Investigation of the decline in reported smoking-caused wildfires in the USA from 2000 to 2011
The number of smoking-caused wildfires has been falling nationwide. In national forests in 2011, smoking-caused wildfires represented only 10% of their 1980 level. No other cause of wildfire has experienced this level of decline. For 12 states, we evaluate the rate of smoking-caused wildfires and find it is a function of weather, other ignitions, the number of adult smokers, the presence of improved wildfire cause-determination methods, and whether a state required the sale of less fire-prone cigarettes. We find the decline in adult smoking rates has led to a reduction of smoking-caused fires by 9%. The finding that less fire-prone cigarettes appear successful at limiting wildfire starts – by 23% – is a likely unintended benefit of a technology aimed at reducing fire fatalities in residences. We also find that the improvements in wildfire cause determination have resulted in a reduction in smoking-classified fires by 48%. Although improved wildfire cause-determination methods do not necessarily reduce the number of wildfires, they ensure that the causes of wildfire are accurately tracked. Accurate wildfire cause determination can, however, result in targeting wildfire-prevention programs to specific fire-cause categories, which can lead to a reduction in the overall number of wildfires.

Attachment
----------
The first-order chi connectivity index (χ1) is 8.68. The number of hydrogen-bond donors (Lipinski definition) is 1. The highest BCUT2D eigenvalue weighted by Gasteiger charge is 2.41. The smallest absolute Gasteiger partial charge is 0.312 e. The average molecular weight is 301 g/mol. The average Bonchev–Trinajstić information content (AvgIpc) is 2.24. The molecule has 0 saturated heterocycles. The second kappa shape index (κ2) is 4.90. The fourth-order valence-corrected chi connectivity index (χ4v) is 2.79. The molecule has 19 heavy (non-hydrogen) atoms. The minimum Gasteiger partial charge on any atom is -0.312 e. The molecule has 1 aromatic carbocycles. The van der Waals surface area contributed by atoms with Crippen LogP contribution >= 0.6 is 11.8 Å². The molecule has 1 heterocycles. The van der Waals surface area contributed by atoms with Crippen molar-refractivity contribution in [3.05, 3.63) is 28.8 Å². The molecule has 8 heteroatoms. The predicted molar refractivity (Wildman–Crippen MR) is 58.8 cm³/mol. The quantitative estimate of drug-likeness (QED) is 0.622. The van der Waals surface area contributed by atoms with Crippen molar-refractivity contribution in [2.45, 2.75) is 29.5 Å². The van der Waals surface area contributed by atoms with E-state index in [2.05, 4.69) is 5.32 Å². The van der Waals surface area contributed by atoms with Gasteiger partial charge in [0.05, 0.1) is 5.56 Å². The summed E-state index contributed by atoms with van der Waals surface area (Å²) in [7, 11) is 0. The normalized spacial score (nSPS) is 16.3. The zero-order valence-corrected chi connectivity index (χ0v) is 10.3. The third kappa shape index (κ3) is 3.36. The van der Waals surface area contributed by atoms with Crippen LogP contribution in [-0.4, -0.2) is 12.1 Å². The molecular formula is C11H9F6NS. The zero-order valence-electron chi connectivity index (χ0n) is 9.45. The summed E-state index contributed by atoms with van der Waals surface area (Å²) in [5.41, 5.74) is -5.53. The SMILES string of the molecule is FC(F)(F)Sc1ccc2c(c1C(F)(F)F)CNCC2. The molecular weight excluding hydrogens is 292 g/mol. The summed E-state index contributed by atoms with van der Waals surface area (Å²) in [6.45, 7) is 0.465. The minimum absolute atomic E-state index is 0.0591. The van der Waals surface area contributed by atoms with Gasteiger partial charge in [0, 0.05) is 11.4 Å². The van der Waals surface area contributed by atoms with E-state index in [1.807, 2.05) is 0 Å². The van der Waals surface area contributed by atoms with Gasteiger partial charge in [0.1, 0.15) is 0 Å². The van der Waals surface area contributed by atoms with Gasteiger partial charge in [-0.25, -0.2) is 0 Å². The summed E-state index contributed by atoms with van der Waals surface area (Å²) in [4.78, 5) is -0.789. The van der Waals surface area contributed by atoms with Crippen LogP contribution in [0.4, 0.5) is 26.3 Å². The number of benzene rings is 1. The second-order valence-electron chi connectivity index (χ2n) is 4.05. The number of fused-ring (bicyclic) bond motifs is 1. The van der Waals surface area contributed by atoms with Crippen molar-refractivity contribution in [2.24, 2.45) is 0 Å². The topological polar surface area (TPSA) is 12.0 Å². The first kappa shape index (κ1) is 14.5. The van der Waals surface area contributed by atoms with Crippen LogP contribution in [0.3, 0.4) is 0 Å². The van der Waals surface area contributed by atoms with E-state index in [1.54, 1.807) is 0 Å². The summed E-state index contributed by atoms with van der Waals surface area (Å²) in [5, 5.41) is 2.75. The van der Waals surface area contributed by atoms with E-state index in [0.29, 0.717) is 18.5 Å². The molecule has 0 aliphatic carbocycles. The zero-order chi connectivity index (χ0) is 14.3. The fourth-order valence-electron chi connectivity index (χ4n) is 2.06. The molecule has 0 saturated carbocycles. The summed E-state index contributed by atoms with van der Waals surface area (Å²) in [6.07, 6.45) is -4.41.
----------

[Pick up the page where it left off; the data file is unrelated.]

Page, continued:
Requesting Print Publications
Publication requests are subject to availability. Fiscal responsibility limits the hardcopies of publications we produce and distribute. Electronic versions of publications may be downloaded, distributed and printed.
Please make any requests at firstname.lastname@example.org.
- This article was written and prepared by U.S. Government employees on official time, and is therefore in the public domain.
- Our online publications are scanned and captured using Adobe Acrobat. During the capture process some typographical errors may occur. Please contact the SRS webmaster if you notice any errors which make this publication unusable.
- To view this article, download the latest version of Adobe Acrobat Reader.